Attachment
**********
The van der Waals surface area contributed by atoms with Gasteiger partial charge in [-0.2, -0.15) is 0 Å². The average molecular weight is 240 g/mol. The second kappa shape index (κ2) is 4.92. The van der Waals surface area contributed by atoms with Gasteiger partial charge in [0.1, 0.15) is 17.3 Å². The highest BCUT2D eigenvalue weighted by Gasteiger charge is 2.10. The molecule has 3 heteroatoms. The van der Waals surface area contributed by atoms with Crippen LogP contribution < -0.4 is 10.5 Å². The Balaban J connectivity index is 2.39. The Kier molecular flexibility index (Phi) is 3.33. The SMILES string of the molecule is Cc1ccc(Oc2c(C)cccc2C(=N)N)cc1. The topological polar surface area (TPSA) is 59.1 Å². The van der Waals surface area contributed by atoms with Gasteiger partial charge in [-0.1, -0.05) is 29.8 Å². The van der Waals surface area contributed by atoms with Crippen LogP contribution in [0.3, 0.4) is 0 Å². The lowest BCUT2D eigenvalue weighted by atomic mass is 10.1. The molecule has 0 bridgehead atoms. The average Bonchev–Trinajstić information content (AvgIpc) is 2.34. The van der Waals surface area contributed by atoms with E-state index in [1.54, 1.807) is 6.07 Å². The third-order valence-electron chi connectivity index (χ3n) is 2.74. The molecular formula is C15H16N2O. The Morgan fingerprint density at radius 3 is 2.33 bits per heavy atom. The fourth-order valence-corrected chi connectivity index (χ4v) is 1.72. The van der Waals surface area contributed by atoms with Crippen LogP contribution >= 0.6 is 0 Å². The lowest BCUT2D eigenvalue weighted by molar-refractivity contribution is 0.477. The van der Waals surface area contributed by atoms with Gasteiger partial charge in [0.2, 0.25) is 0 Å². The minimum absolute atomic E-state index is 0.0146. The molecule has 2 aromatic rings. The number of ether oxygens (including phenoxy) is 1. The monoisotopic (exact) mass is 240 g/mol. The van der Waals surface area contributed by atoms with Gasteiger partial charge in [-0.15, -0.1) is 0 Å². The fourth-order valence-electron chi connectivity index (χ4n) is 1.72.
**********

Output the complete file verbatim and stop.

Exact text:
The van der Waals surface area contributed by atoms with Gasteiger partial charge in [-0.2, -0.15) is 0 Å². The average molecular weight is 240 g/mol. The second kappa shape index (κ2) is 4.92. The van der Waals surface area contributed by atoms with Gasteiger partial charge in [0.1, 0.15) is 17.3 Å². The highest BCUT2D eigenvalue weighted by Gasteiger charge is 2.10. The molecule has 3 heteroatoms. The van der Waals surface area contributed by atoms with Crippen LogP contribution < -0.4 is 10.5 Å². The Balaban J connectivity index is 2.39. The Kier molecular flexibility index (Phi) is 3.33. The SMILES string of the molecule is Cc1ccc(Oc2c(C)cccc2C(=N)N)cc1. The topological polar surface area (TPSA) is 59.1 Å². The van der Waals surface area contributed by atoms with Gasteiger partial charge in [-0.1, -0.05) is 29.8 Å². The van der Waals surface area contributed by atoms with Crippen LogP contribution in [0.3, 0.4) is 0 Å². The lowest BCUT2D eigenvalue weighted by atomic mass is 10.1. The molecule has 0 bridgehead atoms. The average Bonchev–Trinajstić information content (AvgIpc) is 2.34. The van der Waals surface area contributed by atoms with E-state index in [1.54, 1.807) is 6.07 Å². The third-order valence-electron chi connectivity index (χ3n) is 2.74. The molecular formula is C15H16N2O. The Morgan fingerprint density at radius 3 is 2.33 bits per heavy atom. The fourth-order valence-corrected chi connectivity index (χ4v) is 1.72. The van der Waals surface area contributed by atoms with Crippen LogP contribution >= 0.6 is 0 Å². The lowest BCUT2D eigenvalue weighted by molar-refractivity contribution is 0.477. The van der Waals surface area contributed by atoms with Gasteiger partial charge in [0.2, 0.25) is 0 Å². The minimum absolute atomic E-state index is 0.0146. The molecule has 2 aromatic rings. The number of ether oxygens (including phenoxy) is 1. The monoisotopic (exact) mass is 240 g/mol. The van der Waals surface area contributed by atoms with Gasteiger partial charge in [-0.15, -0.1) is 0 Å². The fourth-order valence-electron chi connectivity index (χ4n) is 1.72.